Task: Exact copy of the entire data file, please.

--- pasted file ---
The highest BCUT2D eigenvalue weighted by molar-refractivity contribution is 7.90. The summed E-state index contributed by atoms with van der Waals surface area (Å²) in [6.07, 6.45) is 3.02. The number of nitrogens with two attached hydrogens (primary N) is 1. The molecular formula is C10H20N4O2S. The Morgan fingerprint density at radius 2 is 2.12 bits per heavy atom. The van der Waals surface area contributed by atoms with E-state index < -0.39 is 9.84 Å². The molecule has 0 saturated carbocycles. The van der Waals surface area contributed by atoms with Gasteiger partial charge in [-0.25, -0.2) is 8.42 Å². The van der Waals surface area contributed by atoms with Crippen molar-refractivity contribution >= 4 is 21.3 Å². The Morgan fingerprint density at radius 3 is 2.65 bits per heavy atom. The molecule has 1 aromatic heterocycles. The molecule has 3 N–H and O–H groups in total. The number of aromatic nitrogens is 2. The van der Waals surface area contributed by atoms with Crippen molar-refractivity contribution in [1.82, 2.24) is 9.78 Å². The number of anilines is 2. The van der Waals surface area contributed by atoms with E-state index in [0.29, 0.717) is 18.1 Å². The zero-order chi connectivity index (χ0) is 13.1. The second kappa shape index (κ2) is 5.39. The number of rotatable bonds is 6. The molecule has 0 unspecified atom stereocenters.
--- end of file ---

The highest BCUT2D eigenvalue weighted by molar-refractivity contribution is 7.90. The summed E-state index contributed by atoms with van der Waals surface area (Å²) in [6.07, 6.45) is 3.02. The number of nitrogens with two attached hydrogens (primary N) is 1. The molecular formula is C10H20N4O2S. The Morgan fingerprint density at radius 2 is 2.12 bits per heavy atom. The van der Waals surface area contributed by atoms with E-state index < -0.39 is 9.84 Å². The molecule has 0 saturated carbocycles. The van der Waals surface area contributed by atoms with Gasteiger partial charge in [-0.25, -0.2) is 8.42 Å². The van der Waals surface area contributed by atoms with Crippen molar-refractivity contribution >= 4 is 21.3 Å². The Morgan fingerprint density at radius 3 is 2.65 bits per heavy atom. The molecule has 1 aromatic heterocycles. The molecule has 3 N–H and O–H groups in total. The number of aromatic nitrogens is 2. The van der Waals surface area contributed by atoms with Crippen molar-refractivity contribution in [1.82, 2.24) is 9.78 Å². The number of anilines is 2. The van der Waals surface area contributed by atoms with E-state index in [0.29, 0.717) is 18.1 Å². The zero-order chi connectivity index (χ0) is 13.1. The second kappa shape index (κ2) is 5.39. The number of rotatable bonds is 6. The molecule has 0 unspecified atom stereocenters.